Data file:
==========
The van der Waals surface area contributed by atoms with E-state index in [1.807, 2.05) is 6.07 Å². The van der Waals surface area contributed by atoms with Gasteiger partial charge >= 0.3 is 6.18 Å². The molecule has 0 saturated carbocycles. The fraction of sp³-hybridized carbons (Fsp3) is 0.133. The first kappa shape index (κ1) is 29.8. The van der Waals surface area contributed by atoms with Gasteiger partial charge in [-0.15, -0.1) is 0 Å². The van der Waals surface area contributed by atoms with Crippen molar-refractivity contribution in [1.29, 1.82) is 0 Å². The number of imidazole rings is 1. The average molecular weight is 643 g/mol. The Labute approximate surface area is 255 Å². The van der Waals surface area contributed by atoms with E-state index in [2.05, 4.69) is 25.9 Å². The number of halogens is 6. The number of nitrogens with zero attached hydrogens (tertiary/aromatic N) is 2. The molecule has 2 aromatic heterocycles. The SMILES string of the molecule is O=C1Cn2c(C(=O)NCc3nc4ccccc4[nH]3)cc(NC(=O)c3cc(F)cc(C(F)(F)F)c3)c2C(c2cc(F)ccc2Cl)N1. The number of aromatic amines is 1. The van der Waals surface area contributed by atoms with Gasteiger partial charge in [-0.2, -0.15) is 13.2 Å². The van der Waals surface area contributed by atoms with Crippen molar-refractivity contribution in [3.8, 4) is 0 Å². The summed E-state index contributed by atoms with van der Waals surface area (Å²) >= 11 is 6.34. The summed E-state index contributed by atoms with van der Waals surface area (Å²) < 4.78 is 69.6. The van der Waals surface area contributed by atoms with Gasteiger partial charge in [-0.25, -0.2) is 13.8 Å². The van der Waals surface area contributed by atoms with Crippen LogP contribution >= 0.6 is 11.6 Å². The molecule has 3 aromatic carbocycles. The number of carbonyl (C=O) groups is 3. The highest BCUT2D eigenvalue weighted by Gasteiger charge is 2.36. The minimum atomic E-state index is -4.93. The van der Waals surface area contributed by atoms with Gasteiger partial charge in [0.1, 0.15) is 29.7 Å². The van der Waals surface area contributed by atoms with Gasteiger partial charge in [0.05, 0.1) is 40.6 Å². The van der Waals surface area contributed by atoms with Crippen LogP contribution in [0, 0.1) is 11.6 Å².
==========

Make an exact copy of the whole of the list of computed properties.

The van der Waals surface area contributed by atoms with E-state index in [1.807, 2.05) is 6.07 Å². The van der Waals surface area contributed by atoms with Gasteiger partial charge >= 0.3 is 6.18 Å². The molecule has 0 saturated carbocycles. The fraction of sp³-hybridized carbons (Fsp3) is 0.133. The first kappa shape index (κ1) is 29.8. The van der Waals surface area contributed by atoms with Gasteiger partial charge in [-0.15, -0.1) is 0 Å². The van der Waals surface area contributed by atoms with Crippen molar-refractivity contribution in [1.29, 1.82) is 0 Å². The number of imidazole rings is 1. The average molecular weight is 643 g/mol. The Labute approximate surface area is 255 Å². The van der Waals surface area contributed by atoms with E-state index in [2.05, 4.69) is 25.9 Å². The number of halogens is 6. The number of nitrogens with zero attached hydrogens (tertiary/aromatic N) is 2. The molecule has 2 aromatic heterocycles. The SMILES string of the molecule is O=C1Cn2c(C(=O)NCc3nc4ccccc4[nH]3)cc(NC(=O)c3cc(F)cc(C(F)(F)F)c3)c2C(c2cc(F)ccc2Cl)N1. The number of aromatic amines is 1. The van der Waals surface area contributed by atoms with Gasteiger partial charge in [-0.2, -0.15) is 13.2 Å². The van der Waals surface area contributed by atoms with Crippen molar-refractivity contribution in [3.8, 4) is 0 Å². The summed E-state index contributed by atoms with van der Waals surface area (Å²) >= 11 is 6.34. The summed E-state index contributed by atoms with van der Waals surface area (Å²) < 4.78 is 69.6. The van der Waals surface area contributed by atoms with Gasteiger partial charge in [-0.25, -0.2) is 13.8 Å². The van der Waals surface area contributed by atoms with Crippen LogP contribution >= 0.6 is 11.6 Å². The molecule has 3 aromatic carbocycles. The number of carbonyl (C=O) groups is 3. The highest BCUT2D eigenvalue weighted by Gasteiger charge is 2.36. The minimum atomic E-state index is -4.93. The van der Waals surface area contributed by atoms with Gasteiger partial charge in [0.1, 0.15) is 29.7 Å². The van der Waals surface area contributed by atoms with Gasteiger partial charge in [0.05, 0.1) is 40.6 Å². The van der Waals surface area contributed by atoms with Crippen LogP contribution in [0, 0.1) is 11.6 Å².